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Discover Neurodiversity in the Workplace

Updated: Oct 13, 2022

Giftedness, high sensitivity, AD(H)D, Dyslexia and other learning difficulties (dys), Autism, ... You have probably already heard some of these terms and abbreviations, which all describe particularities belonging to neurodiversity. First heard in the 90's, the neurodiversity movement is gaining more and more awareness through research, publications and more people working on increasing awareness in organizations. Finally! A 2018 Deloitte study showed, among other things, that companies with an inclusive policy, which inclusion of neuroatypical profiles is part of, would be six times more innovative and agile.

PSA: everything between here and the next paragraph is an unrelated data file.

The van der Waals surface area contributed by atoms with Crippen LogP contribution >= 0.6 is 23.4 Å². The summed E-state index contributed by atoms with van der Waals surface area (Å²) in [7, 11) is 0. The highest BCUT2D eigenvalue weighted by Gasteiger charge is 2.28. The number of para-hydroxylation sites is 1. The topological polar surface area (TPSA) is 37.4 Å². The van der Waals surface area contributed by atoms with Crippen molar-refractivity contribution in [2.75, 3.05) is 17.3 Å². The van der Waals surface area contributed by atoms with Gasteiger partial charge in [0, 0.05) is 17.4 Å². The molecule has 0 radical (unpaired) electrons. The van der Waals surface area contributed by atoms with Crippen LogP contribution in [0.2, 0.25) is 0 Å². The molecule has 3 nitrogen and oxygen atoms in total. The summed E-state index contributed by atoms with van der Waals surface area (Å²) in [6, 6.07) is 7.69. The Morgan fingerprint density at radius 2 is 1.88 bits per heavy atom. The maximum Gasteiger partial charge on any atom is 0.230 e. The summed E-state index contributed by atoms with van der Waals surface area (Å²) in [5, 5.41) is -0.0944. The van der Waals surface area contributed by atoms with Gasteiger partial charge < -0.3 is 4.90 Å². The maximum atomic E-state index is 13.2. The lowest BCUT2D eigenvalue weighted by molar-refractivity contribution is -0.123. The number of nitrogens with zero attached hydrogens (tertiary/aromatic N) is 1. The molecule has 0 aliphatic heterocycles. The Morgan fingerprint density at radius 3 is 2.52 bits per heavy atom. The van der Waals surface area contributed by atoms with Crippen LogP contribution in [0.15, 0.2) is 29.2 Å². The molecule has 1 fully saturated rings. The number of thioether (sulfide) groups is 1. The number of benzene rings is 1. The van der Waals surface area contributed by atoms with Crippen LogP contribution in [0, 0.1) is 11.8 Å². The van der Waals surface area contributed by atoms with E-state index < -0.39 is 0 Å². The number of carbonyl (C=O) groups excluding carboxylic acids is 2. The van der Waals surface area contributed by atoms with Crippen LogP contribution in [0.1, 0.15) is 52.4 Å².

So, what is neurodiversity? How does it affect the workplace and how can it benefit from it? Let’s get into that in this article!

An attempt to define neurodiversity

The neurodiversity movement is attributed to Judy Singer, an Australian sociologist who worked on the subject as part of her thesis in the late 1990s. What was initially about the autism spectrum, was later extended to any variations of how the brain works, as opposed to what is considered being the norm. Among others: giftedness, attention disorders, learning difficulties, high sensitivity or Tourette's syndrome*. We refer to anybody whose brain functions differently as "neurodivergent" or "neuroatypical".

Neurodiversity experts advocate the acceptance of different brain functioning modes and invite us to focus on the strengths of neurodivergent profiles rather than looking for a definition on the pathological side. In that sense American writer Harvey Blume, who helped democratizing the concept, describes neurodiversity being "as essential to the human species as biodiversity is to life in general."